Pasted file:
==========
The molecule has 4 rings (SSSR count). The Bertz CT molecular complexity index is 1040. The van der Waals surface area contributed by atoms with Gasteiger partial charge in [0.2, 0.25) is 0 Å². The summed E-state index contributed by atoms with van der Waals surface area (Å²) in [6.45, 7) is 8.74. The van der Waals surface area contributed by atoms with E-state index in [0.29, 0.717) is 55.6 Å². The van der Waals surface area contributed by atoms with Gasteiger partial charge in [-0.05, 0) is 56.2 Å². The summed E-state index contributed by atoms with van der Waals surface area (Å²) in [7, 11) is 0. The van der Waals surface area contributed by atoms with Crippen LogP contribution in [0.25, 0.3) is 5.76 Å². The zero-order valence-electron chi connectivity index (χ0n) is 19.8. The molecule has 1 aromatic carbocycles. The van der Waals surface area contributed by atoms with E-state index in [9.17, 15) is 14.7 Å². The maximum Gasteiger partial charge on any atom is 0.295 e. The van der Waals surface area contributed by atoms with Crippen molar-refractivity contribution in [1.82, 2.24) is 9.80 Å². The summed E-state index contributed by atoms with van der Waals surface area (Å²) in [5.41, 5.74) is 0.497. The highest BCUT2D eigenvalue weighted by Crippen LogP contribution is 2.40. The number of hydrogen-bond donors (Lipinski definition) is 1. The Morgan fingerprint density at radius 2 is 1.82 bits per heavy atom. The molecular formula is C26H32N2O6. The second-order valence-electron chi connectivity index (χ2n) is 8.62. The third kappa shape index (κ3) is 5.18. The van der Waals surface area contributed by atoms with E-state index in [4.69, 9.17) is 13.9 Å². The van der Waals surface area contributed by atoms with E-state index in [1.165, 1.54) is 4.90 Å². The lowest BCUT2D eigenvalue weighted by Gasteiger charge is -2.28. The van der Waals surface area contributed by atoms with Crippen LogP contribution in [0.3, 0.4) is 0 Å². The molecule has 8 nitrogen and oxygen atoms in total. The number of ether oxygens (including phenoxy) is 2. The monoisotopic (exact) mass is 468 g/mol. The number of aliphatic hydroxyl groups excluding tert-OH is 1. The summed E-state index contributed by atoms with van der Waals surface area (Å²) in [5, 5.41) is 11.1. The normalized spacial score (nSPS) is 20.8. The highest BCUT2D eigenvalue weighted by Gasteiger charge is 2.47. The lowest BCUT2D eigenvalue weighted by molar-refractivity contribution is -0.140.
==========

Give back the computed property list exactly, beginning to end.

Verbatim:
The molecule has 4 rings (SSSR count). The Bertz CT molecular complexity index is 1040. The van der Waals surface area contributed by atoms with Gasteiger partial charge in [0.2, 0.25) is 0 Å². The summed E-state index contributed by atoms with van der Waals surface area (Å²) in [6.45, 7) is 8.74. The van der Waals surface area contributed by atoms with E-state index in [0.29, 0.717) is 55.6 Å². The van der Waals surface area contributed by atoms with Gasteiger partial charge in [-0.05, 0) is 56.2 Å². The summed E-state index contributed by atoms with van der Waals surface area (Å²) in [7, 11) is 0. The van der Waals surface area contributed by atoms with Crippen LogP contribution in [0.25, 0.3) is 5.76 Å². The zero-order valence-electron chi connectivity index (χ0n) is 19.8. The molecule has 1 aromatic carbocycles. The van der Waals surface area contributed by atoms with E-state index in [9.17, 15) is 14.7 Å². The maximum Gasteiger partial charge on any atom is 0.295 e. The van der Waals surface area contributed by atoms with Crippen molar-refractivity contribution in [1.82, 2.24) is 9.80 Å². The summed E-state index contributed by atoms with van der Waals surface area (Å²) in [5.41, 5.74) is 0.497. The highest BCUT2D eigenvalue weighted by Crippen LogP contribution is 2.40. The number of hydrogen-bond donors (Lipinski definition) is 1. The Morgan fingerprint density at radius 2 is 1.82 bits per heavy atom. The molecular formula is C26H32N2O6. The second-order valence-electron chi connectivity index (χ2n) is 8.62. The third kappa shape index (κ3) is 5.18. The van der Waals surface area contributed by atoms with E-state index in [4.69, 9.17) is 13.9 Å². The van der Waals surface area contributed by atoms with E-state index in [1.165, 1.54) is 4.90 Å². The lowest BCUT2D eigenvalue weighted by Gasteiger charge is -2.28. The van der Waals surface area contributed by atoms with Crippen LogP contribution in [0.3, 0.4) is 0 Å². The molecule has 8 nitrogen and oxygen atoms in total. The number of ether oxygens (including phenoxy) is 2. The monoisotopic (exact) mass is 468 g/mol. The number of aliphatic hydroxyl groups excluding tert-OH is 1. The summed E-state index contributed by atoms with van der Waals surface area (Å²) in [5, 5.41) is 11.1. The normalized spacial score (nSPS) is 20.8. The highest BCUT2D eigenvalue weighted by Gasteiger charge is 2.47. The lowest BCUT2D eigenvalue weighted by molar-refractivity contribution is -0.140.